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Aston Manor Cider, one of the world’s largest independent cider producers, is no stranger to the export market. The UK-based company’s specialty beverage is available in more than 20 countries including the USA, Russia and a number of African nations.
One export market, however, is conspicuous by its absence: India. As part of its international growth strategy, Aston Manor Cider conducted some research into the Indian market several years ago, even going so far as to match its drinks to different Indian curries, but the idea stalled.
“We were interested in the size of the country, the number of consumers and its strong and growing beer market – we felt there was a natural affinity with cider,” says Managing Director Gordon Johncox. “But we felt India would be a tough nut to crack. We knew the barriers to entry would be quite high and that the business environment would be very different: much less structured, more volatile and fast-moving.”
Vinamra Shastri, Regional Market Leader for Grant Thornton India, admits that the aggressively developing economy has its challenges. However, he says the ease or difficulty of market entry depends entirely on what type of business you have and on the operating model you wish to pursue.
“It’s easy to set up an IT outsourcing unit in India, for example,” Shastri says. “The procedures are in place, the manpower is available and the transition challenges that used to exist are no longer there.
“For a business like Aston Manor Cider, it will be more difficult due to the complexity of the regulatory environment that governs the alcoholic beverage industry. Responsibility for regulation lies with state governments, which means that every state has its own regulators and barriers to entry.”
When designing your strategy to sell alcoholic beverages in India you are designing a strategy to enter 29 different markets.
Once those barriers are surmounted, the next challenge is getting your product to gain traction with consumers. Ready to Drink beverages are gaining popularity in India but cider’s share of that market is still negligible.
But the beauty of India, says Shastri, is that even a shrunken market of say 2%-4% is equivalent to 90% of the market in countries such as the Czech Republic, Sweden or Latvia. That makes for a very compelling argument to invest in India, but you need to come to market with a sensible product that is either well known or that Indians understand.
Shastri cites the example of Domino’s Pizza’s Indian distributor, which today has a bigger company valuation than Domino’s parent company in the US. And of Cinnabon, the US maker of cinnamon rolls, which came to India with average growth targets and exceeded its own expectations.
That’s not to say that challenges to entry don’t exist. India’s geography is vast and choosing the right location to start depends very much on local knowledge. “India now has very clearly-defined centres of excellence,” says Shastri. “If you’re a high-end business, a labour-intensive business, an outsourcing business – we know where to direct you for the best location.”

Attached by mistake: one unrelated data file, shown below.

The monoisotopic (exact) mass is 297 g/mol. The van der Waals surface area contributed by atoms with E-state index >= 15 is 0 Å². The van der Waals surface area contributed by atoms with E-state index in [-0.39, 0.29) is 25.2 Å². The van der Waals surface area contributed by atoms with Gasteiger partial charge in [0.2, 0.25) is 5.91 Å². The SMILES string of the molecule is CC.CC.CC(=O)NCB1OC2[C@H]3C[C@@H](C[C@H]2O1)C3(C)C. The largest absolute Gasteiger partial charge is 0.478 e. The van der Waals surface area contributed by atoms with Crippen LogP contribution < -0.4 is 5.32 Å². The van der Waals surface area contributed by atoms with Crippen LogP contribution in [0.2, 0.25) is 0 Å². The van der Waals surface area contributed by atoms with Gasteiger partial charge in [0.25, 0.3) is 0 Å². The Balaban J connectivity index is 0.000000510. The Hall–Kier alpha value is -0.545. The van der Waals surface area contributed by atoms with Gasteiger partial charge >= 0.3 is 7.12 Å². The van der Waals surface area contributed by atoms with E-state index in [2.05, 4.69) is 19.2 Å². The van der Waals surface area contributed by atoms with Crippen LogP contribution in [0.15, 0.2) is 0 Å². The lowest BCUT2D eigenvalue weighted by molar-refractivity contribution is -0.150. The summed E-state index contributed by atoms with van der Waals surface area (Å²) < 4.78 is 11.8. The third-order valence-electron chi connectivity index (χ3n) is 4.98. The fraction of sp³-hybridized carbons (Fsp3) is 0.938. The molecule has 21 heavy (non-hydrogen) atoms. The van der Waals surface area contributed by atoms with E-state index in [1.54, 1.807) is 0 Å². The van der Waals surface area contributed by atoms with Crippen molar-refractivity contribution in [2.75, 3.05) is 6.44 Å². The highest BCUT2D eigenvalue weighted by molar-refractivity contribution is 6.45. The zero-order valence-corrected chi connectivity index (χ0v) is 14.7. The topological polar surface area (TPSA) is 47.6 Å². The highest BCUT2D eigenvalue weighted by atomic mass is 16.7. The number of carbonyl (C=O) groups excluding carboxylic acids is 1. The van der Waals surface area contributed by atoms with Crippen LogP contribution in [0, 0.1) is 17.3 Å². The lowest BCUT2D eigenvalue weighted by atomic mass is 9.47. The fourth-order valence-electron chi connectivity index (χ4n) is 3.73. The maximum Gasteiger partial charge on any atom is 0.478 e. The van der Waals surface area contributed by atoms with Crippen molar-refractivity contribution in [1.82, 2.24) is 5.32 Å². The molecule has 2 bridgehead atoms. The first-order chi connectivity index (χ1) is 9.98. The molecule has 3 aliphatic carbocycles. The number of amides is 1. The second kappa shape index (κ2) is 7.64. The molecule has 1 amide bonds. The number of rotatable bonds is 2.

And while business-friendly Prime Minister Narendra Modi is making positive noises towards inward investors at national level, dealing with state and local governments can still feel bureaucratic. Many of the basics – getting land approval, rental agreements signed and leases documented – still take time.
Cultural differences need to be taken into account too. “The Indian workplace has become very global,” says Shastri. “There is a big push towards work-life balance, requirements for solid job descriptions and so on. But India has its own culture, which needs to be understood. Respect, appreciation and reward are integral to Indian culture. Personal relationships are also important; just as much as professional credentials.”
Johncox, all too aware of these challenges and dealing with rapid growth in other parts of the world, had put the idea of breaking into India on hold - until Grant Thornton UK organised a trade visit to New Delhi earlier this year and offered clients the opportunity to join.
It was the perfect chance for Johncox to test his assumption that India’s young middle classes were ready for a cider drink. On the ground, he met Shastri’s team, which arranged for him to meet several local businesses in the food and beverage sector.
“Grant Thornton created contacts with credible and realistic business partners,” says Johncox. “The people there had great insights into the challenges, opportunities and ways of working in India.”
One of the most valuable insights Johncox gained during the trade visit was that younger, more affluent consumers who didn’t want to drink what their parents drank are consuming premium imported beers. It helped him realise that the size of the prize is greater than the challenges he may face.
Aston Manor Cider has now agreed to undertake more detailed market analysis and build a business plan to include entry into India. The next step for Johncox is to return to India to conduct further meetings with potential partners and agree a launch plan with them.
For other mid-sized businesses thinking of expanding into India, Johncox stresses the importance of being on the ground. “You have to invest time, effort and energy in building relationships at senior level,” he says. “And that means face-to-face contact and visiting the country.
“You also have to be patient. While the Indian market is growing and developing, it does take time for things to happen. Hang in there with patience and tenacity, and you stand a pretty good chance of getting somewhere.”
Shastri agrees: “There will be teething problems but once you get over that initial phase, things will run smoothly. India is a market where you require time and patience to succeed."